Amanda Boughey - January 25, 2018
We sat down with Jason Hand, author of ChatOps – Managing Operations in Group Chat, to discuss the progression of ChatOps since his book was published in August 2016, including the struggle many organizations faced getting up to speed. Continue reading to see how far ChatOps has grown.
Q: What’s new with ChatOps?
A: ChatOps continues to grow, largely due to the continuing abstraction of digital services away from end users. To be more specific, this is happening because many organizations are making the shift to the cloud. We’re also seeing an increase in development around APIs offering more operability. With APIs, organizations have more functionality available within a service, so there’s more opportunity for customized control and manipulation of technology.
There’s also an increasing desire to create a more self-serving environment for organizations to reduce working processes. Empowering workers to do their job more efficiently has become top of mind for many organizations. ChatOps allows for safe access to help workers get their jobs done quickly. Because ChatOps is self-serving, you can reduce a large amount of context switching. People have information in a centralized location, so there’s no more jumping from an individual chat conversation, to an email thread, to a voicemail. People are now enabled to perform their best because the information is easy to access.
Q: What else do you think is contributing to the steady adoption of ChatOps?
A: More and more organizations are shifting away from isolated and private chat conversations and standardizing on one group chat tool, like Slack or Stride. Many organizations now see the complications with some people using an individual chat function, while only a few are on a group chat tool. This has created a shift towards everyone jumping into group chats to simplify things at the organizational level.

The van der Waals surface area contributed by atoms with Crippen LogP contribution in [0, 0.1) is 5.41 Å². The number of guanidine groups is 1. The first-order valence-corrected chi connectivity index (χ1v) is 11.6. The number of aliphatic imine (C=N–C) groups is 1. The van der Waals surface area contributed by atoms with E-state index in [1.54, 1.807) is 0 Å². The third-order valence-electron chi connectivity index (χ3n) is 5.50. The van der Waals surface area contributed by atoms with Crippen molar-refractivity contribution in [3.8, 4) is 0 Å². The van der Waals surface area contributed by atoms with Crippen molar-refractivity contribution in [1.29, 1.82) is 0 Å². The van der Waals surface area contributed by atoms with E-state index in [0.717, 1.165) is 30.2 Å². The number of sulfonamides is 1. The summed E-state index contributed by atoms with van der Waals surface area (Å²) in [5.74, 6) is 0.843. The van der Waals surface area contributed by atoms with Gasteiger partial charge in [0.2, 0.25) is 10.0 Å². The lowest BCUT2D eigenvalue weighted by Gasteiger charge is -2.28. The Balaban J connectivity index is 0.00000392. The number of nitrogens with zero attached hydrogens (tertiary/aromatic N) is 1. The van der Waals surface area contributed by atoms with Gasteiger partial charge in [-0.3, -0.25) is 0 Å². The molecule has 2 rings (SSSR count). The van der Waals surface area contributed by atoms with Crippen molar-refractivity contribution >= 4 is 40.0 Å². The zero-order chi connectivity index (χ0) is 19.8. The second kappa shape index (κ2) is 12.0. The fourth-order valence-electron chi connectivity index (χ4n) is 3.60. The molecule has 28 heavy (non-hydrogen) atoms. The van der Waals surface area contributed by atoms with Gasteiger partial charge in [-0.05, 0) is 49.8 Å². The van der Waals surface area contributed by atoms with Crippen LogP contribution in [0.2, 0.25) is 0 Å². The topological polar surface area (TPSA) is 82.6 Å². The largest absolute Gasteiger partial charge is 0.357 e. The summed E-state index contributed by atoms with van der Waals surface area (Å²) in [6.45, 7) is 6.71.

A lot of companies have been wanting to go down the ChatOps path but have SaaS-based communication tool regulations and restrictions. Luckily, open-source ChatOps tools, like Mattermost, are becoming more popular in large organization. This has opened the door for companies to experiment with their own ChatOps without the restrictions associated with some SaaS tools.
Q: What feedback are you getting around early adoption of ChatOps? Where do teams get started?
A: As time goes on, one obvious benefit of ChatOps is better visibility into incident management. We’re seeing a lot of companies spending effort on improving their post-incident reviews; the most successful teams use a ChatOps approach during incident management and resolution. This makes for an extremely granular and detail-rich timeline which helps engineers discover opportunities for learning and improvement. Being able to show commands, as well as talking about what’s being seen and done during an incident, has made ChatOps a very important part of proper incident reviews.
ChatOps is getting easier as the barriers to entry have been reduced. As more companies continue to shift into cloud technologies, container management, and serverless architectures, we’ll find engineers choosing to use group chat as the interface to simplify their jobs.
Q: Anything else you’d like to add?
A: I was very recently reminded of how important ChatOps has become within many organizations. I spent my New Year’s with a couple of SREs, some fellow VictorOps employees and some SREs from Github. In talking with them I could see how much an SRE role depends on ChatOps to be successful. In fact, one of those SREs told me all new projects she’s working on at the moment are being done through ChatOps—how impressive.
Want to learn more about ChatOps? Start with Jason Hand’s book. ChatOps is still very relevant—and his book is still one of the only books focused solely on ChatOps.